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Are You Making the Right First Impression?

By Sandy Schroeder

The question of what people think when we meet them is one that we would all love to understand better. When we make a presentation, or do an interview, we do our best to make it work. What happens next can be great or not so great, and figuring that out can be tricky.

Dr. Travis Bradberry, co-founder of TalentSmart, an agency that services 75 percent of Fortune 500 companies, recently explored this issue, citing research from Amy Cuddy, a psychologist at the Harvard Business School.

Cuddy has been studying first impressions for over 10 years. She says people focus on two key questions when they meet someone new.

  • Can I trust this person?
  • Is this person capable?

Cuddy said trust is the most important issue. Competence is signficant, but if the person does not feel they can trust someone it ceases to matter. They won’t want to pursue the situation.

Finding ways to establish trust can be easier if we understand the issues and take a few simple steps.

Stash your phone – Nothing sends a clearer message about your view of the interaction than the way you deal with your phone. Quick glimpses or text messages do not work. When you take the phone out of the equation you can do a one-on-one conversation that could be very productive.

Wait for the other person to begin – You will learn a lot about them from their opening comments, which will allow you to key in on the right issues. Also you will avoid dominating the situation, which may quickly destroy trust.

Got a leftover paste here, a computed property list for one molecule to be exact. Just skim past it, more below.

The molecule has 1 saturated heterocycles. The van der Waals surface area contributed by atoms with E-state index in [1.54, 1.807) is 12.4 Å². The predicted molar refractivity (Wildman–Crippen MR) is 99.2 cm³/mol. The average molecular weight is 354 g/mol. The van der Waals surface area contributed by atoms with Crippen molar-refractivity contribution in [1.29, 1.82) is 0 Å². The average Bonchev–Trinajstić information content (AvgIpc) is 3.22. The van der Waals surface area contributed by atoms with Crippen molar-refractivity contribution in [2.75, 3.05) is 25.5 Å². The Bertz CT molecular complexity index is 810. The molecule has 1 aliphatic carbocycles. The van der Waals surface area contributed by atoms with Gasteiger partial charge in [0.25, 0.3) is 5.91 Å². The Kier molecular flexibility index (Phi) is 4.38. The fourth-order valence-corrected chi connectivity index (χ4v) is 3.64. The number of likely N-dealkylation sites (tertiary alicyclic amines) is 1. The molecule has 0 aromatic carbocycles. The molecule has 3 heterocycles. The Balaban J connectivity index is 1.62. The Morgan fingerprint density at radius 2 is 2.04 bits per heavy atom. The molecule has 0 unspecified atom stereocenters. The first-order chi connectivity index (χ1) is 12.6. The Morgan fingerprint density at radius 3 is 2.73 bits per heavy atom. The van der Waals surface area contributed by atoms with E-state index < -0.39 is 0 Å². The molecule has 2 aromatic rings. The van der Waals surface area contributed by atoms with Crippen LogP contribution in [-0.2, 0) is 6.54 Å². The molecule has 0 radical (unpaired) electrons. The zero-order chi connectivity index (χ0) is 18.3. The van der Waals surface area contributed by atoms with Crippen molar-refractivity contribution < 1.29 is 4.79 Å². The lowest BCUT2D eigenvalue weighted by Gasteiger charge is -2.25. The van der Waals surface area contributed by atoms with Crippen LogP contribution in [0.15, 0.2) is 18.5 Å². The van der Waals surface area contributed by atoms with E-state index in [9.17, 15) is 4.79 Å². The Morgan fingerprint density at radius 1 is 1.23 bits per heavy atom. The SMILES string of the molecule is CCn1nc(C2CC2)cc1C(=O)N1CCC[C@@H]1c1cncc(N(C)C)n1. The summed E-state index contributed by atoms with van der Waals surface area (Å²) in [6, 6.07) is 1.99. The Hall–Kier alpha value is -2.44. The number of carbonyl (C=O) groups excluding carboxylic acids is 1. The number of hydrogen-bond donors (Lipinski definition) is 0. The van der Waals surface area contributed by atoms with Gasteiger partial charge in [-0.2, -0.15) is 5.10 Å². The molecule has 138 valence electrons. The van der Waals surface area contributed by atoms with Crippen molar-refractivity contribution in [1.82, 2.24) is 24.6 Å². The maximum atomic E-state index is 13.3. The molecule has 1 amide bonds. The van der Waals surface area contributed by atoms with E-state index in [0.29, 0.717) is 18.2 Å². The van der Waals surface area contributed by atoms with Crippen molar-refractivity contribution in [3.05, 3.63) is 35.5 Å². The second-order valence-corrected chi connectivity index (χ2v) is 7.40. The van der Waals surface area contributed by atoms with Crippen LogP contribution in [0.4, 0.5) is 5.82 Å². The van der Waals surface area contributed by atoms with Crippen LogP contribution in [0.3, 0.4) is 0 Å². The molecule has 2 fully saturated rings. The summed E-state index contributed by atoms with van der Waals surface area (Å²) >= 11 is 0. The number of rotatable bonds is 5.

Use receptive body language – Lean forward, smile and keep your voice low and positive. Get involved in the conversation and be enthusiastic. Avoid crossed arms, slouching or fiddling with papers. Make the interaction your complete focus. 

Really listen – Let the other person speak and listen to get the message. If you do, you can ask intelligent questions and take the conversation to the next level. Never jump in mid-topic to offer solutions. That implies you have heard enough. It may also lower the person’s trust. Instead, shape your responses to the message, letting it evolve and hopefully grow.

Arrive prepared – Take the time do the research to know who you are talking to and what matters most. The individual will appreciate your effort, and may want to take the conversation further, getting into details of the subject at hand. Arriving unprepared and having to spend time getting up to speed can undermine the person’s trust in you, or simply slow down the meeting.

To learn more about your health and wellness, see your local chiropractor at The Joint Chiropractic in Windermere, Fla.

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